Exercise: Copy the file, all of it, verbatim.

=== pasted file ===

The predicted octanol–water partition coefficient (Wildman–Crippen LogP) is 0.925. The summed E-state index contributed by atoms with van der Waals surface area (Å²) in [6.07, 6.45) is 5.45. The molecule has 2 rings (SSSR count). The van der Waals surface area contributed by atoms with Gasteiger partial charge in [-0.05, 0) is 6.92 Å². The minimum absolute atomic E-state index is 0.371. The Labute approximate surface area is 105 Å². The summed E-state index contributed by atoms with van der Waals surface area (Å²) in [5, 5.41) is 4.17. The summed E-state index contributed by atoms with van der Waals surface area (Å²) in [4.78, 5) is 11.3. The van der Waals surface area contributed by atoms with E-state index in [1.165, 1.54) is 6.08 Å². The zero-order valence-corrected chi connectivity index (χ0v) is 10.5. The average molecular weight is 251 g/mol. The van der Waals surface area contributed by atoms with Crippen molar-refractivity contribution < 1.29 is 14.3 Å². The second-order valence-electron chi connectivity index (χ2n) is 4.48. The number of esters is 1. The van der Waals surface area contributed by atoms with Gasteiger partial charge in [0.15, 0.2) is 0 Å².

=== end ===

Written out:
The predicted octanol–water partition coefficient (Wildman–Crippen LogP) is 0.925. The summed E-state index contributed by atoms with van der Waals surface area (Å²) in [6.07, 6.45) is 5.45. The molecule has 2 rings (SSSR count). The van der Waals surface area contributed by atoms with Gasteiger partial charge in [-0.05, 0) is 6.92 Å². The minimum absolute atomic E-state index is 0.371. The Labute approximate surface area is 105 Å². The summed E-state index contributed by atoms with van der Waals surface area (Å²) in [5, 5.41) is 4.17. The summed E-state index contributed by atoms with van der Waals surface area (Å²) in [4.78, 5) is 11.3. The van der Waals surface area contributed by atoms with E-state index in [1.165, 1.54) is 6.08 Å². The zero-order valence-corrected chi connectivity index (χ0v) is 10.5. The average molecular weight is 251 g/mol. The van der Waals surface area contributed by atoms with Crippen molar-refractivity contribution < 1.29 is 14.3 Å². The second-order valence-electron chi connectivity index (χ2n) is 4.48. The number of esters is 1. The van der Waals surface area contributed by atoms with Gasteiger partial charge in [0.15, 0.2) is 0 Å².